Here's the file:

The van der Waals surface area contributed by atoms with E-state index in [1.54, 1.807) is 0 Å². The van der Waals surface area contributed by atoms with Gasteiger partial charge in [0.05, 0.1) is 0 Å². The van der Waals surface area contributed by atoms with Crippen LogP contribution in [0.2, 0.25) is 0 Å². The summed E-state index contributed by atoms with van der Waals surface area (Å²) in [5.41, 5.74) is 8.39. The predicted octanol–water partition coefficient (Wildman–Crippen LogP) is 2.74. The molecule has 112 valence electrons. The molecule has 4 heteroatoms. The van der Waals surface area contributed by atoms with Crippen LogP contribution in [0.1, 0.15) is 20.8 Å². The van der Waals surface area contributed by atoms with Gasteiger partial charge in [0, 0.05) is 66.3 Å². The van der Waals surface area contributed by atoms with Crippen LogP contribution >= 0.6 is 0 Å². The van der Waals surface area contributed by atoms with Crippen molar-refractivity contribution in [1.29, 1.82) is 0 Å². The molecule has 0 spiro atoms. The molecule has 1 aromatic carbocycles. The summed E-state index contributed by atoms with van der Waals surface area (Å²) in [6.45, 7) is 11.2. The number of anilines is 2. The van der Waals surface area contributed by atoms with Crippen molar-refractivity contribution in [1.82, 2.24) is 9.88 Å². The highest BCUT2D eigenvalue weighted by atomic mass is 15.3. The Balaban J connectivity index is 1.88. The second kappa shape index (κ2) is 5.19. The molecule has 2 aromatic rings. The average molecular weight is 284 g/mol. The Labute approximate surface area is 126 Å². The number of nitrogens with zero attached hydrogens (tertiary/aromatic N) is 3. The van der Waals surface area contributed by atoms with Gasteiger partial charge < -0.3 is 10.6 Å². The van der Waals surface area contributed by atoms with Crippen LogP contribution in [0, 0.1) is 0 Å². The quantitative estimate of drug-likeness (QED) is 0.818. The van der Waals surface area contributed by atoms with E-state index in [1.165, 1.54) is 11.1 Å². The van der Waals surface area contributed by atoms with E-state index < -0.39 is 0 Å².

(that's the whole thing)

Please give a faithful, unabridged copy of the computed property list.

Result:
The van der Waals surface area contributed by atoms with E-state index in [1.54, 1.807) is 0 Å². The van der Waals surface area contributed by atoms with Gasteiger partial charge in [0.05, 0.1) is 0 Å². The van der Waals surface area contributed by atoms with Crippen LogP contribution in [0.2, 0.25) is 0 Å². The summed E-state index contributed by atoms with van der Waals surface area (Å²) in [5.41, 5.74) is 8.39. The predicted octanol–water partition coefficient (Wildman–Crippen LogP) is 2.74. The molecule has 112 valence electrons. The molecule has 4 heteroatoms. The van der Waals surface area contributed by atoms with Crippen LogP contribution in [0.1, 0.15) is 20.8 Å². The van der Waals surface area contributed by atoms with Gasteiger partial charge in [0, 0.05) is 66.3 Å². The van der Waals surface area contributed by atoms with Crippen LogP contribution >= 0.6 is 0 Å². The van der Waals surface area contributed by atoms with Crippen molar-refractivity contribution in [1.29, 1.82) is 0 Å². The molecule has 0 spiro atoms. The molecule has 1 aromatic carbocycles. The summed E-state index contributed by atoms with van der Waals surface area (Å²) in [6.45, 7) is 11.2. The number of anilines is 2. The van der Waals surface area contributed by atoms with Crippen molar-refractivity contribution in [1.82, 2.24) is 9.88 Å². The highest BCUT2D eigenvalue weighted by atomic mass is 15.3. The Balaban J connectivity index is 1.88. The second kappa shape index (κ2) is 5.19. The molecule has 2 aromatic rings. The average molecular weight is 284 g/mol. The Labute approximate surface area is 126 Å². The number of nitrogens with zero attached hydrogens (tertiary/aromatic N) is 3. The van der Waals surface area contributed by atoms with Gasteiger partial charge < -0.3 is 10.6 Å². The van der Waals surface area contributed by atoms with Crippen LogP contribution in [0, 0.1) is 0 Å². The quantitative estimate of drug-likeness (QED) is 0.818. The van der Waals surface area contributed by atoms with E-state index in [1.165, 1.54) is 11.1 Å². The van der Waals surface area contributed by atoms with E-state index < -0.39 is 0 Å².